General recommendations are provided in 14 clusters. However, in each country report, the researchers offer an assessment of national laws and policies on THB as well as their assistance programs.

CULTURE: Activities

The Convention on the Rights of the Child

At one time this article had been archived and may possibly still be accessible [here]

[accessed 9 September 2011]

2. HOW IS SEX DISCRIMINATION EXPRESSED? - EXAMPLE 3 - The Council of Europe began collecting data in the late 1980s and, in a submission to the Council in 1988, it was estimated that some 5,000 boys and 3,000 girls were working in the streets of Paris alone, although this estimate was later queried. The non-governmental organisation Defence of the Child International has cited 1,000 children working as prostitutes in the Netherlands.

[Source: World Congress Against Commercial Sexual Exploitation of Children]

Concluding Observations of the Committee on the Rights of the Child (CRC) - 2009

UN Convention on the Rights of the Child, 30 January 2009

[accessed 23 February 2011]

24. The Committee is concerned that the State party’s legislation does not criminalise the production or dissemination of materials advertising the sale of children, child prostitution or child pornography, but notes information from the State party that it is currently working to decide whether supplementary legislation is desirable to ban such advertisement.

26. The Committee is concerned that a number of cases of illegal adoptions have been reported recently, and that improperly inducing consent in cases of adoption is not covered by the penal legislation.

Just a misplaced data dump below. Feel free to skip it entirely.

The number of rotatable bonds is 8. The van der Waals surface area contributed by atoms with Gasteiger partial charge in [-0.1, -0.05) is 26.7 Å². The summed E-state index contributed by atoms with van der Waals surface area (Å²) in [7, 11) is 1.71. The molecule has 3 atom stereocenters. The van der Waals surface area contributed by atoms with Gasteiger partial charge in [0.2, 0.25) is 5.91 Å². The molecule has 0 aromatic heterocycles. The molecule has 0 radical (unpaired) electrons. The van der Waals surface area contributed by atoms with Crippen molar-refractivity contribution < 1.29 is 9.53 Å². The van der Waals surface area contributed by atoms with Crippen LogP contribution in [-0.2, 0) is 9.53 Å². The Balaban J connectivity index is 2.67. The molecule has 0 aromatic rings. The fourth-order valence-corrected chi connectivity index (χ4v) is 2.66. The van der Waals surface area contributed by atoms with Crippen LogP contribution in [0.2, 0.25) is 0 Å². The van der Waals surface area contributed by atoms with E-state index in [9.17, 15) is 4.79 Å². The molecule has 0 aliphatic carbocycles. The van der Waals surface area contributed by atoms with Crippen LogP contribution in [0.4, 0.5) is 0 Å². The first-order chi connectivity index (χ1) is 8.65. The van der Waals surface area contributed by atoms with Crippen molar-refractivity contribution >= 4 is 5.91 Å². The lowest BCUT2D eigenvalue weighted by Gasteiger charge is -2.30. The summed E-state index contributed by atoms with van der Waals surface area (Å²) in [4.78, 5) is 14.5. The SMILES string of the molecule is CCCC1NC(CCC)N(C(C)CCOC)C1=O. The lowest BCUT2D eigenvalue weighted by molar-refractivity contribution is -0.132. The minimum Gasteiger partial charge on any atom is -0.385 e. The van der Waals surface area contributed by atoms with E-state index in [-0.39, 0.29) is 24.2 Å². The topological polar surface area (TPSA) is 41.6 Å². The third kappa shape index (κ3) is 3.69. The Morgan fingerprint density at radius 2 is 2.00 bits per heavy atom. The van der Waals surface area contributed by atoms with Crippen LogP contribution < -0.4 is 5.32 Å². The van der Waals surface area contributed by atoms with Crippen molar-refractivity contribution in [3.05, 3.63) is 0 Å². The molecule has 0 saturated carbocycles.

28. The Committee welcomes that the State party provides permanent residency permits to child victims of sale and trafficking and that it will only repatriate victims if, after investigation, it is determined to be in their best interests. However, the Committee is concerned about the reception, supervision and provision of care to child victims of offences prohibited under the Optional Protocol.


Human Rights Reports » 2005 Country Reports on Human Rights Practices

U.S. Dept of State Bureau of Democracy, Human Rights, and Labor, March 8, 2006

[accessed 10 February 2020]

TRAFFICKING IN PERSONS – Trafficking within the country was also a problem. Of the 405 trafficking victims registered in 2004, 51 were living in the country at the time they were seduced into prostitution by so-called lover boys, primarily young Moroccan or Turkish men and boys. The victims were young, mostly immigrant women. In January the government set up the national expertise center for youth prostitution to collect figures, background information, and the best practices in fighting youth prostitution and lover boys. Various organizations and local governments initiated specific assistance and prevention programs for potential victims of "lover boys."

Most traffickers used threats of violence to the victim, or to the victim's family, to control their victims. Underage girls and young women of Moroccan and Turkish descent (mostly lover boy victims), underage asylum seekers, women with a dependent residence status (pseudo marriage), and women recruited in Africa were most vulnerable to becoming victims of trafficking.

Concluding Observations of the Committee on the Rights of the Child (CRC) - 2004

UN Convention on the Rights of the Child, 30 January 2004

[accessed 23 February 2011]

[56] The Committee welcomes the State party’s efforts in the Netherlands to address the sexual exploitation of children, in particular, through training of the police. However, it is concerned that the “complaint requirement” by victims over the age of 12 and the “double criminality” requirement hamper the prosecution of cases of child sexual abuse committed in the Netherlands and abroad. In Aruba, the Committee is concerned that children are vulnerable to trafficking for the purposes of drug trafficking or sexual exploitation, including through tourism.